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Berkshire Hathaway Inc. Message Board

  • asdsdf asdsdf Feb 10, 2000 2:25 PM Flag

    you know what I like about Buffett?

    You know what I like about Buffett?

    He probably doesn't even know his stock
    is tumbling! :-)

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    • Glad to see those who understand insurance sharing their knowledge on this board! :-)

    • They are doing homeowners in FL but Im not sure
      about Texas. It's trading a bit over book value but I
      think that valuation is very much justified. In fact, I
      think it is a screaming bargain. MCY has been writing
      auto with a combined in the low 90s for most of the
      decade, including this year. ROE is very high as a
      result. Right now they are overcapitalized, but if
      expansion goes well that will be something that will come
      in handy. There is at least one other extremely
      highly regarded executive that I know of.

      It
      seems they have more sophisticted statistics that
      enable them to write policies very cheaply and
      profitability. Even Charlie Munger recently commented on them
      and said they were great.

    • Don't know the company or whether current
      valuation makes sense. However a few comments. First,
      individual leadership can mean a tremendous amount in this
      business, but at a certain point there has to be more to
      the franchise than the individual. How is management
      depth? Second, auto is a very jurisdiction specific
      line. Allstate lost a fortune on auto in Massachusetts,
      but others made a fortune based on their knowledge of
      local politics. In general, I would view broad fast
      geographic expansion as a warning sign for auto. Third, find
      out if they are expanding into homeowners. Difficult
      to penetrate the Texas and Florida auto markets
      without also writing homeowners -- not a smart move. You
      can buy quite a few long term auto players for below
      BV these days. Don't know how Mercury's valuation
      stands up relative to these types of safety margins.

    • I own a position in Mercury General (MCY)
      also.

      I think it's a first rate auto insurer. It's
      primarily based in CA but is expanding into Texas,
      Oklahoma, Illinois, and Florida. Later this year expansion
      into NY and Virginia is planned.

      Mr. Joseph,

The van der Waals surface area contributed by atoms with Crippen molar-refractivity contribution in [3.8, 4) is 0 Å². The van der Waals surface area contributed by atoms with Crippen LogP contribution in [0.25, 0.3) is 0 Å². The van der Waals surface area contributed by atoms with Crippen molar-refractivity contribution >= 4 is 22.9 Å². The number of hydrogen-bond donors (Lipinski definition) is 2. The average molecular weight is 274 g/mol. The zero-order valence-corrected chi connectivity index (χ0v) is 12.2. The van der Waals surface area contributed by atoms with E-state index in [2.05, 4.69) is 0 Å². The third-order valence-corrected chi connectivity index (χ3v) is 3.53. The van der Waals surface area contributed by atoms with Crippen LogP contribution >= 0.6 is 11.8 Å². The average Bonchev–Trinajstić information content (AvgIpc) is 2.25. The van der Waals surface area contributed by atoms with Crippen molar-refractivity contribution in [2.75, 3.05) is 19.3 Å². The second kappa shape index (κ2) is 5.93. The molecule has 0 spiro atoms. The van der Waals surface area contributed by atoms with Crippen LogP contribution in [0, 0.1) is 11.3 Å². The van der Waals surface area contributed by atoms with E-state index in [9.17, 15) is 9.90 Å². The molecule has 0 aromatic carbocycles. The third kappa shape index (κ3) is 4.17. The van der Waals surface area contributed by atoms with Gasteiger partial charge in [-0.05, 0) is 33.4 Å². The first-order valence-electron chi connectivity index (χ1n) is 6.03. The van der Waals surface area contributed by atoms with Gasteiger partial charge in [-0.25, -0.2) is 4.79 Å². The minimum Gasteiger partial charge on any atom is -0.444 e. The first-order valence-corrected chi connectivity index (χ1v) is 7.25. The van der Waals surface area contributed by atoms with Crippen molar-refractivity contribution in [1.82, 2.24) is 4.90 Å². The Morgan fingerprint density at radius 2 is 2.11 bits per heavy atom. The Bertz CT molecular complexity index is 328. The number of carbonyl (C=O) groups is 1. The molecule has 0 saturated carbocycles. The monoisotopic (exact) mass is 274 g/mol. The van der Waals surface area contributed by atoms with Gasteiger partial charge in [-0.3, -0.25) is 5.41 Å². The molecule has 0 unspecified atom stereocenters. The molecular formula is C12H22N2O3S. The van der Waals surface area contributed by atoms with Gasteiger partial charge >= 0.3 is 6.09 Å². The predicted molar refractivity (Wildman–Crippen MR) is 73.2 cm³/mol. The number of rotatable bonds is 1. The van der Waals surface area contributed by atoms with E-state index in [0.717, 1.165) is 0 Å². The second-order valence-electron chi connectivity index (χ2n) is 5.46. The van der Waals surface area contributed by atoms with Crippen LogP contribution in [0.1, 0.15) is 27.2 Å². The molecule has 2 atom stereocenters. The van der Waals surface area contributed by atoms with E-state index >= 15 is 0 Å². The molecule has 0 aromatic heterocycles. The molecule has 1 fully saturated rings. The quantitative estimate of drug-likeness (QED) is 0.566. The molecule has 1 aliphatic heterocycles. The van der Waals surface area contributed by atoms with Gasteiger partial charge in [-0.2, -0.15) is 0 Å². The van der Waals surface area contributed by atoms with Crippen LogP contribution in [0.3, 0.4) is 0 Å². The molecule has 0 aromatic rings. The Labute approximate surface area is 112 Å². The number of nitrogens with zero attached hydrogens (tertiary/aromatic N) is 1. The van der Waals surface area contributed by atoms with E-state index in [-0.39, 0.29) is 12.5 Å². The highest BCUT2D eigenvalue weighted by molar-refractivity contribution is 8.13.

the CEO, is considered an insurance genius. I suspect
      that if BRK wasn't the owner of Geico, it would have a
      position in MCY at this price. Do you have any thoughts on
      the company as an investment or as a competitor to
      Geico?

    • ...Berkshire could never have been a great
      business. Yet writers like WEB Copycat suggest that this is
      the end of the world.

      Such posts represent a
      TOTAL lack of understanding of how we got here and what
      makes this tough time a vital part of our
      growth.

      Perhaps some of you could read a few of the old annual
      reports. All Buffett's letters are on the net and maybe we
      should require that pasters read them before we read
      their messages.

    • Seems you are well informed about the insurance
      industry....Perhaps a little friendly competition for
      "dealraker."

      Seems like we are all about to get just a little better
      educated to the inner-workings of BRK......Thanks

    • I'm really not sure how to answer your question.
      There are the obvious big players like State Farm,
      Allstate, Nationwide, AIG, Travelers, Zurich/Farmers,
      Firemans Fund, CNA, Hartford, USAA, Liberty Mutual, CGU,
      Royal/Sun, Safeco, St Paul, Chubb, Ace/Cigna, GEICO,
      Progressive... If you extend globally, CGU and Royal/Sun are
      lots larger. Allianz/Firemans Fund, AXA, Generali,
      Zurich/BAT. Others, who have I missed? Everyone is reporting
      weak numbers, with more dramatic impact on share price
      felt by the personal lines companies. Mutual companies
      tend to care less and tend to have more capital to
      fall back on. There are economies of scale in this
      business (at least up to a point). Smaller companies have
      a tougher time in a tight rating environment. I
      think buyers, both personal and commercial, are
      beginning to realize that there will be a thinning out of
      the ranks of insurance companies, and are picking
      their partners more carefully. Lower volume against
      high fixed expenses tends to accelerate problems for
      the small companies. Some companies are definitely
      better than others among the big players -- underwriting
      and good management tend to be the drivers. BRK has
      plenty of both.

    • AM Best's P&C Review (monthly)is probably the
      best and most reasonable reading. National Underwriter
      and Business Insurance are also popular, but I find
      them too sensationalistic and don't read them myself.
      Could be very misleading for someone less familiar with
      the insurance business.

    • What's the best prop/cas industry trade publication for general readers (like us who are not in the industry?)

      Thanks for the good post.

      Ralph

    • Hi --

      I liked your post. I wonder if you
      know who the top ten in the insurance world are. I
      guess that my question is not very clear in terms of
      casualty/property or what. Well, I am trying to understadn BRK
      (which means GEICO and GenRe and some others). In any
      case, if you give me some information on the large
      insurance companies and how they are doing, I will have a
      better idea about your analysis. Thanks.

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